Effie then draws the boy tribute: Peeta Mellark. Kat panics, because she knows Peeta, the baker’s son. Peeta saved her when her mother disappeared after her father died. Kat and Prim were nearly starving, and Kat was trying to get money to buy food. She still had a month before her 12th birthday (and the day she could sign up for tesserae). Kat was walking near the bakery, picking through trash cans, but they were all empty. Suddenly the baker’s wife was screaming at her to get away from the trash, with her son peering out from behind her. Kat backed away and collapsed beneath a tree with her head on her knees. There was a sudden crash in the bakery, followed by yelling. Peeta walked out with two burnt loaves of bread, which were destined for the pigs now that they were too burnt to sell. Peeta waited until his mother was out of sight and tossed them to Kat. He had purposefully ruined the two loaves of bread (and received a black eye from his mother for it) to get them to Kat. She couldn’t understand why he’d done it, since they had never spoken before that despite being the same year in school. But Kat didn’t think about that (or that he had ruined the bread on purpose) until the next morning. At that moment she just grabbed the bread, wrapped them in her coat and ran home. The next day she saw Peeta at school, and when their eyes met he just stared at her for a moment then looked away. Kat looked down in shame, but on the ground she saw the first dandelion of the spring. She knew then that she could forage and survive (she had spent time in the woods with her father). Because of that, she felt connected to Peeta, and he was the last person she wanted to fight to death. Her last hope is that someone else will kill him, so she doesn’t have to.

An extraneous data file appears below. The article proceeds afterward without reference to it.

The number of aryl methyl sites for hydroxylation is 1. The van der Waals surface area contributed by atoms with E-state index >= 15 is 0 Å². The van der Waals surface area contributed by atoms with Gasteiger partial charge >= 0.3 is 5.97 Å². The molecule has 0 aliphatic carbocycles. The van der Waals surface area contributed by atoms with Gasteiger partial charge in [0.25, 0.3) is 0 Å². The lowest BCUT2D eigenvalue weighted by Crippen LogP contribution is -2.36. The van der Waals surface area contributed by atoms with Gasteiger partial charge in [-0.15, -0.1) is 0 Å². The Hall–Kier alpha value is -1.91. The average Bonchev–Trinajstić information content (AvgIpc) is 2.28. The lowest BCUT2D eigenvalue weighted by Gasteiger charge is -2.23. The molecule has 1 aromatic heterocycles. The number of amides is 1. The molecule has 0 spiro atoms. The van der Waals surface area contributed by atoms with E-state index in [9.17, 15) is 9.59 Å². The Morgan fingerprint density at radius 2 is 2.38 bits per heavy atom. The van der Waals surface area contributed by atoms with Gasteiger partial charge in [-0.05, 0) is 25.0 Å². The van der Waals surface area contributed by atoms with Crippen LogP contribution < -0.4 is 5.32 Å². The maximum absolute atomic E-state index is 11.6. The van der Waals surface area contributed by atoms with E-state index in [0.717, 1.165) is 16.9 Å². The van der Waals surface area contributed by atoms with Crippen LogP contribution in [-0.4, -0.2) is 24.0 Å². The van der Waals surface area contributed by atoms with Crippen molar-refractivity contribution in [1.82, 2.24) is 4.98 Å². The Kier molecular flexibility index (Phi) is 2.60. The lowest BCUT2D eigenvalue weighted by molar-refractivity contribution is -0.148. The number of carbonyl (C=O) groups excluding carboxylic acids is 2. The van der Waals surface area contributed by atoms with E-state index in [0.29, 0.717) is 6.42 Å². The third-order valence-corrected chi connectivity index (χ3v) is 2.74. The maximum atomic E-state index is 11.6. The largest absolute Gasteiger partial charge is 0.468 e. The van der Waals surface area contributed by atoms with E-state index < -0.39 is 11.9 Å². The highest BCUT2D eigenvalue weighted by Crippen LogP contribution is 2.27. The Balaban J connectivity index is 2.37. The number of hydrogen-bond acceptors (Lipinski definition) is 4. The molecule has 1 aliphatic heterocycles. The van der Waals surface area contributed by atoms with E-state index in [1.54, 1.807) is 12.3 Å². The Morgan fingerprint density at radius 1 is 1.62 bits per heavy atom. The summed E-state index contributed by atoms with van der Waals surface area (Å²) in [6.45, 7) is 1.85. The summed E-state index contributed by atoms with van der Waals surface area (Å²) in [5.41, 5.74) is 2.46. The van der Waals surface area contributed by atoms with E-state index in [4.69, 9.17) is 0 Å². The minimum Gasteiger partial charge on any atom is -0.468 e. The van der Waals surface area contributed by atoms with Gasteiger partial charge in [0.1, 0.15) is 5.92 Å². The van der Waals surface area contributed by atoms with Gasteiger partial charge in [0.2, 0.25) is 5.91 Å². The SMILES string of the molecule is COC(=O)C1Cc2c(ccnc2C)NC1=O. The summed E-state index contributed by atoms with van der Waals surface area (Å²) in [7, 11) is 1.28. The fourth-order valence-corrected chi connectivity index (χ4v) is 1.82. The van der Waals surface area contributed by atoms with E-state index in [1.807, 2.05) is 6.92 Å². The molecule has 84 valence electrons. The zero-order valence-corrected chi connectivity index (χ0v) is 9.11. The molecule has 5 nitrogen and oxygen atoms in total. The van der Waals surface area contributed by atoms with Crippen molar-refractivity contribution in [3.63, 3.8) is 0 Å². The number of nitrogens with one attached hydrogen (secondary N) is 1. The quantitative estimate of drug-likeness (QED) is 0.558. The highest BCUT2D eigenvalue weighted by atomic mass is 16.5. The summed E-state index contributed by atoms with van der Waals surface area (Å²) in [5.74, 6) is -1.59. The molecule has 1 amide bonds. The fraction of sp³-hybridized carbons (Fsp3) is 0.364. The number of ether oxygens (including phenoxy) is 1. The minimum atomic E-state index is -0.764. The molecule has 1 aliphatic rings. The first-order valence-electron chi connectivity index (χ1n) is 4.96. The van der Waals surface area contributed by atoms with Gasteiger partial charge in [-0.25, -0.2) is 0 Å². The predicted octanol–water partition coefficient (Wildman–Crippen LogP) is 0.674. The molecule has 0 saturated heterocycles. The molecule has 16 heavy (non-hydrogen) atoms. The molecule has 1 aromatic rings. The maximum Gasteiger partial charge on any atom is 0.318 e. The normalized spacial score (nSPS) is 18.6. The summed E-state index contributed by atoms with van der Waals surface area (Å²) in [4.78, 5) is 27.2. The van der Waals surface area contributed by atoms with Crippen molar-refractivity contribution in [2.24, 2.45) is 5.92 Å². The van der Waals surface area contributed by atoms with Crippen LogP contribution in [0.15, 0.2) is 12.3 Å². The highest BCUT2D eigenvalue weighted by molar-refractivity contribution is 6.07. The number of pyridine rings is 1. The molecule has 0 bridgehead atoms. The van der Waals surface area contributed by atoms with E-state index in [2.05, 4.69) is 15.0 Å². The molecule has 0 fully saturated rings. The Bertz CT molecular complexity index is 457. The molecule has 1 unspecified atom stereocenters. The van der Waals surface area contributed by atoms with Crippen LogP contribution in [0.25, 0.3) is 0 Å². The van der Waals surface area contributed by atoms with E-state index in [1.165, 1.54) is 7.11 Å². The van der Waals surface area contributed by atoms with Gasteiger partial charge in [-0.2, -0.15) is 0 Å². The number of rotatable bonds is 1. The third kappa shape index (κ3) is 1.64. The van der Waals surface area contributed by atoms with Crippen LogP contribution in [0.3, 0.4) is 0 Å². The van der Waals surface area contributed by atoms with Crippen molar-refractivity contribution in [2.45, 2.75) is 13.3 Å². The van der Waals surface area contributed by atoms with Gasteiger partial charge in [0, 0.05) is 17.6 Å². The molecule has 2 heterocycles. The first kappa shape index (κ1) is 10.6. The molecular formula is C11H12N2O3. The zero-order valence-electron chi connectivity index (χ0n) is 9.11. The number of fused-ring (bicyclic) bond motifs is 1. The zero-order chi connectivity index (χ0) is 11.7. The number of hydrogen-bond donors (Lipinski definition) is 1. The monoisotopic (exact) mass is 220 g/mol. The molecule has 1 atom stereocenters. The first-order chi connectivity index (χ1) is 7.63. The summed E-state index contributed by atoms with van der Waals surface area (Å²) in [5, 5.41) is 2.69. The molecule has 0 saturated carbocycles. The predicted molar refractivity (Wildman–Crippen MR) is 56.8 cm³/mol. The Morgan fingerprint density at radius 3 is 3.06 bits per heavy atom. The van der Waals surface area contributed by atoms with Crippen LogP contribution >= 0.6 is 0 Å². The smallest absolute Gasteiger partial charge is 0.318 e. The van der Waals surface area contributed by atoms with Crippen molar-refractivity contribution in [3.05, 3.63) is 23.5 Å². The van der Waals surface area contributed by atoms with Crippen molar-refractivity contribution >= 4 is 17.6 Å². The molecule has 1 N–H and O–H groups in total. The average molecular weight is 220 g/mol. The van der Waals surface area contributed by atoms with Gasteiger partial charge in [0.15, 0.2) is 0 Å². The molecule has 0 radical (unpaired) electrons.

“So instead of acknowledging applause, I stand there unmoving while they take part in the boldest form of dissent they can manage. Silence. Which says we do not agree. We do not condone. All of this is wrong.”
“Starvation is never the cause of death officially. It’s always the flu, or exposure, or pneumonia. But that fools no one.”
Why do you think Peeta was willing to receive a beating to save Kat?
Chapter 3-By Erin